Microsoft Office 365 is a suite of subscription-based software services that requires monthly or periodic payment of fees. Even though it provides cloud integration to the traditional suite of Office 20XX applications, it’s a distinctly different product. Office 365 largely consists of cloud-based services and the deluxe E3 plan includes a subscription to the new suite of Office Professional Plus 2013 desktop applications. In essence, Office 365 offers the new Office 2013 suite for a $20 per month/user monthly subscription fee in lieu of the $XXX, disc/downloadable/key-based versions that we have all come to know and love (or not). You can also use Office 365 with many versions of Office or even without Office on your PC via the use of Web-based Office apps.
Depending on the subscription plans detailed below, all Office 365 plans also include a mix of subscriptions to hosted (cloud) versions of Microsoft’s Server products (e.g.: Exchange Server, SharePoint Server, and Lync Server) that are delivered and accessed over the Internet.
These services provide Office 365 with cloud storage and collaboration (SkyDrive, SharePoint) for your Office 20XX applications and are available from many mobile devices via the Web browser of any PC. In other words, your data travels with you from PC to mobile device to PC. Once documents are uploaded or created in SkyDrive or SharePoint, you can open and edit (E3 plan only) any office-compatible files from within Web versions of Office applications from within an approved PC Web browser (Firefox, IE and Chrome–see “System Requirements” below) and some mobile Web browsers (with varying degrees of success).
If you’re still running Windows XP, you’re out of luck because that OS is not supported by Office 365. Moreover, if you want to install and run Office Professional Plus 2013, it only works with Windows 7 or 8.
Mac users are handcuffed in a somewhat different manner: they must purchase a new version of Office for Mac 2011 because you cannot use an existing Office for Mac 2011 installation, as one of the five licenses available with a subscription to a Office 365 plan. On the other hand, if you have a Windows version of Office 20XX installed on your PC, you can freely integrate it with your Office 365 subscription.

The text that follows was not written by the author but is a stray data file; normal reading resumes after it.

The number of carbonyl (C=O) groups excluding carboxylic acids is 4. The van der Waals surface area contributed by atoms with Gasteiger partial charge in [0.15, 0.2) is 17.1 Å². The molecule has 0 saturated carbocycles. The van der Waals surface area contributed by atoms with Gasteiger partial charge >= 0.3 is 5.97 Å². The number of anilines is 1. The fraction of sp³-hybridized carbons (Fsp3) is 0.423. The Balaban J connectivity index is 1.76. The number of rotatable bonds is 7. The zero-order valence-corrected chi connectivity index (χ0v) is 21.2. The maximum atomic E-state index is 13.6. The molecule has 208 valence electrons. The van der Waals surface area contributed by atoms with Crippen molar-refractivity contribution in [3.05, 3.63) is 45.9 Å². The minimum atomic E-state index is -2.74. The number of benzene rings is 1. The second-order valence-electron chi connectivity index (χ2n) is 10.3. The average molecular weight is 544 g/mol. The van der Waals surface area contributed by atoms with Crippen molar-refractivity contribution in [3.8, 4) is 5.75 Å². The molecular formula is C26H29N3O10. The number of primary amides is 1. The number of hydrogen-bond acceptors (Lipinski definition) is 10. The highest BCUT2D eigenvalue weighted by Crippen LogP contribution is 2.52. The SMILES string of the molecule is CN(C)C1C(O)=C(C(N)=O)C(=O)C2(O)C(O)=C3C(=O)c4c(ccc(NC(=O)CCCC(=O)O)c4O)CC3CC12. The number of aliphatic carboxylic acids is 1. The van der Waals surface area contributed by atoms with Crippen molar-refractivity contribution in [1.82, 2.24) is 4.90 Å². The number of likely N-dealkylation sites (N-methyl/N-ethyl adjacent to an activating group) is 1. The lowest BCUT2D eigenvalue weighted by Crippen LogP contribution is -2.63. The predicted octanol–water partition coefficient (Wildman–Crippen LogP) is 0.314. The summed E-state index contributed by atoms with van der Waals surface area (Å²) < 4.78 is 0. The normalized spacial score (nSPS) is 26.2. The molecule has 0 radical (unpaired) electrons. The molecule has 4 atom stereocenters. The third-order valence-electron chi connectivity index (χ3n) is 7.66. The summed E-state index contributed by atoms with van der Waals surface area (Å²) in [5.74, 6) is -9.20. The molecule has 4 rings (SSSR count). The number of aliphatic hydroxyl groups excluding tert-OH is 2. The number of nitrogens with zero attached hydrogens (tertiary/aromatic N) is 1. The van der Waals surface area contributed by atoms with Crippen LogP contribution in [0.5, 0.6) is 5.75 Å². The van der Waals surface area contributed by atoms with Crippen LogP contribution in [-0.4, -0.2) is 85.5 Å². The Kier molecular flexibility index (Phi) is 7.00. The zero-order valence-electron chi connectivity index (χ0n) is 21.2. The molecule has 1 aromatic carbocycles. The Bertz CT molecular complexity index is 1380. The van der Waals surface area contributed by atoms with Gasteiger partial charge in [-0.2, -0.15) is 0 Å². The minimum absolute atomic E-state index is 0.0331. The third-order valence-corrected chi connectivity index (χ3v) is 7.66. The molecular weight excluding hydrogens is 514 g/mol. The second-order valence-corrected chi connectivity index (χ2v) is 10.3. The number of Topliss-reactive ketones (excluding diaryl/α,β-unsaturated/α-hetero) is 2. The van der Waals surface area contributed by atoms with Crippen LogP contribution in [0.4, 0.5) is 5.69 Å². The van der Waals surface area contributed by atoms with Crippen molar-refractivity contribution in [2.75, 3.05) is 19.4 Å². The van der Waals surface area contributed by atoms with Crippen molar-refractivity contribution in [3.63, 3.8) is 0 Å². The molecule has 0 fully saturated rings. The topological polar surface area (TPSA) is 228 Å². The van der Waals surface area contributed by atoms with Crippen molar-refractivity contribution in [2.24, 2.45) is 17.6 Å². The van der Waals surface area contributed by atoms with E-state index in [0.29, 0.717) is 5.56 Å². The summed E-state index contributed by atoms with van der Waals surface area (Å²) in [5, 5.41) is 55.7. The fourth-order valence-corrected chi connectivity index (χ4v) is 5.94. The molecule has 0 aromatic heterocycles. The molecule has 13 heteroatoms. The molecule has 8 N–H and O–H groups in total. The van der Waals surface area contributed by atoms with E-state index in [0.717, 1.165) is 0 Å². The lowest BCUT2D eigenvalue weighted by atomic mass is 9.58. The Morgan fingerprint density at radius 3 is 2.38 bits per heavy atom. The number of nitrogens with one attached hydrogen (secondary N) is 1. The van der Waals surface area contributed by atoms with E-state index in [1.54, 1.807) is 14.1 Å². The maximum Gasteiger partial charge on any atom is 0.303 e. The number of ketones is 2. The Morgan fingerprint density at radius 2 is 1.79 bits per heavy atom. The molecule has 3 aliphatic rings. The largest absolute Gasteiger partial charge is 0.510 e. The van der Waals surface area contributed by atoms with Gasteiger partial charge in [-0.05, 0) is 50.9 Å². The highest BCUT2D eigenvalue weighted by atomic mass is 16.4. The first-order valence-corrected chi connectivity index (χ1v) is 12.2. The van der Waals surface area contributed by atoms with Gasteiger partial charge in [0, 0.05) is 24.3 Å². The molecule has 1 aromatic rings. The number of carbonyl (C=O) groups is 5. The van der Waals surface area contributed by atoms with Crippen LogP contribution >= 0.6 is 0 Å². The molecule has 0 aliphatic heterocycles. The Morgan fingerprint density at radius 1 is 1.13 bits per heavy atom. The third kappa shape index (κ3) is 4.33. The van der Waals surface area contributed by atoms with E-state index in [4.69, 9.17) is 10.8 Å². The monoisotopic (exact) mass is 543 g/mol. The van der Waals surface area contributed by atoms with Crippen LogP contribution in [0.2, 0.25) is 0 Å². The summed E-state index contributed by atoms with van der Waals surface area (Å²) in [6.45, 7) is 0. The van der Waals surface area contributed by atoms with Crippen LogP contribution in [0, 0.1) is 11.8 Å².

Got it? We hope so, but you must read on because Office 365 also offers additional cloud, Web site, e-mail, messaging and collaboration features that can be somewhat complex.
Microsoft Exchange Online
Outlook e-mail, calendar, and contacts are delivered as a cloud service and hosted by Microsoft. The service is based on Microsoft Exchange server and provides ActiveSync for mobile connectivity to Exchange services and mobile e-mail applications.
Microsoft SharePoint Online
This is a collaboration, sharing, and document editing service using internal and external Web sites. It can also be used to create a public Web site.
Microsoft Lync Online
This provides communications features, including online presence information, instant messaging, PC-to-PC audio/video calling and online meetings that can include PC audio, video and Web conferencing with application sharing, whiteboards, and other collaboration tools. Lync Online is accessed through a Lync client that also is available for mobile devices. Lync Online also supports online presence information and click-to-communicate features inside of the Office Professional Plus 2013 and Web-based Office applications.
Office Professional Plus 2013
This provides the same client software as the Office Professional Plus product available through Microsoft Volume Licensing, and features month-to-month, per-user licensing. It can be installed from the Office 365 Admin panel via Microsoft Online Services.
Office Web Apps
This consists of Web browser-based versions of Excel, Word, and PowerPoint that enable viewing and lightweight editing of Office documents in Web browsers while preserving the formatting of the original documents.
For a video overview of the basics of Microsoft Office 365, click here.
Next: Plans and Pricing